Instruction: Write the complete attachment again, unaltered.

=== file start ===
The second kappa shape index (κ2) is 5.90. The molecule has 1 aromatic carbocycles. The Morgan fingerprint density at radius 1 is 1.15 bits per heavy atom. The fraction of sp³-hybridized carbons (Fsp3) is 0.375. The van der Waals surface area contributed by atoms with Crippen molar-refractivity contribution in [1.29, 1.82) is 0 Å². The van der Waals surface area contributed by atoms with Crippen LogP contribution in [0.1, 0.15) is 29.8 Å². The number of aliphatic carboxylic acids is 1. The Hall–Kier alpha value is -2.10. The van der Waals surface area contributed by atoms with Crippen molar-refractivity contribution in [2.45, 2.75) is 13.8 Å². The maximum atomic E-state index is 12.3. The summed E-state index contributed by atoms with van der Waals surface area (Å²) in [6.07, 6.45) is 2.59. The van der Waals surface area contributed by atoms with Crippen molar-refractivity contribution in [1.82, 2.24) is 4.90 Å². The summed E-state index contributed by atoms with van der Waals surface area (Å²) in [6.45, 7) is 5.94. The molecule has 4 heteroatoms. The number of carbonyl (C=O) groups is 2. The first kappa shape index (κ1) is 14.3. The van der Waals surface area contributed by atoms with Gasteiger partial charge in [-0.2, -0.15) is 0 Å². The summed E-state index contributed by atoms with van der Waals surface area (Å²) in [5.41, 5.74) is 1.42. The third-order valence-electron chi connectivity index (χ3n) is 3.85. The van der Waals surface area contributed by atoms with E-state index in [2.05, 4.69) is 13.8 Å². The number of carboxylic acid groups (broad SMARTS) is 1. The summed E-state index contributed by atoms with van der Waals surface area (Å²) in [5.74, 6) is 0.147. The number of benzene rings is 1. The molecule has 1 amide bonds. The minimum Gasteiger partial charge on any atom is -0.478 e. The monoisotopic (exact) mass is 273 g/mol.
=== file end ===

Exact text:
The second kappa shape index (κ2) is 5.90. The molecule has 1 aromatic carbocycles. The Morgan fingerprint density at radius 1 is 1.15 bits per heavy atom. The fraction of sp³-hybridized carbons (Fsp3) is 0.375. The van der Waals surface area contributed by atoms with Crippen molar-refractivity contribution in [1.29, 1.82) is 0 Å². The van der Waals surface area contributed by atoms with Crippen LogP contribution in [0.1, 0.15) is 29.8 Å². The number of aliphatic carboxylic acids is 1. The Hall–Kier alpha value is -2.10. The van der Waals surface area contributed by atoms with Crippen molar-refractivity contribution in [2.45, 2.75) is 13.8 Å². The maximum atomic E-state index is 12.3. The summed E-state index contributed by atoms with van der Waals surface area (Å²) in [6.07, 6.45) is 2.59. The van der Waals surface area contributed by atoms with Crippen molar-refractivity contribution in [1.82, 2.24) is 4.90 Å². The summed E-state index contributed by atoms with van der Waals surface area (Å²) in [6.45, 7) is 5.94. The molecule has 4 heteroatoms. The number of carbonyl (C=O) groups is 2. The first kappa shape index (κ1) is 14.3. The van der Waals surface area contributed by atoms with Gasteiger partial charge in [-0.2, -0.15) is 0 Å². The summed E-state index contributed by atoms with van der Waals surface area (Å²) in [5.41, 5.74) is 1.42. The third-order valence-electron chi connectivity index (χ3n) is 3.85. The van der Waals surface area contributed by atoms with E-state index in [2.05, 4.69) is 13.8 Å². The number of carboxylic acid groups (broad SMARTS) is 1. The summed E-state index contributed by atoms with van der Waals surface area (Å²) in [5.74, 6) is 0.147. The number of benzene rings is 1. The molecule has 1 amide bonds. The minimum Gasteiger partial charge on any atom is -0.478 e. The monoisotopic (exact) mass is 273 g/mol.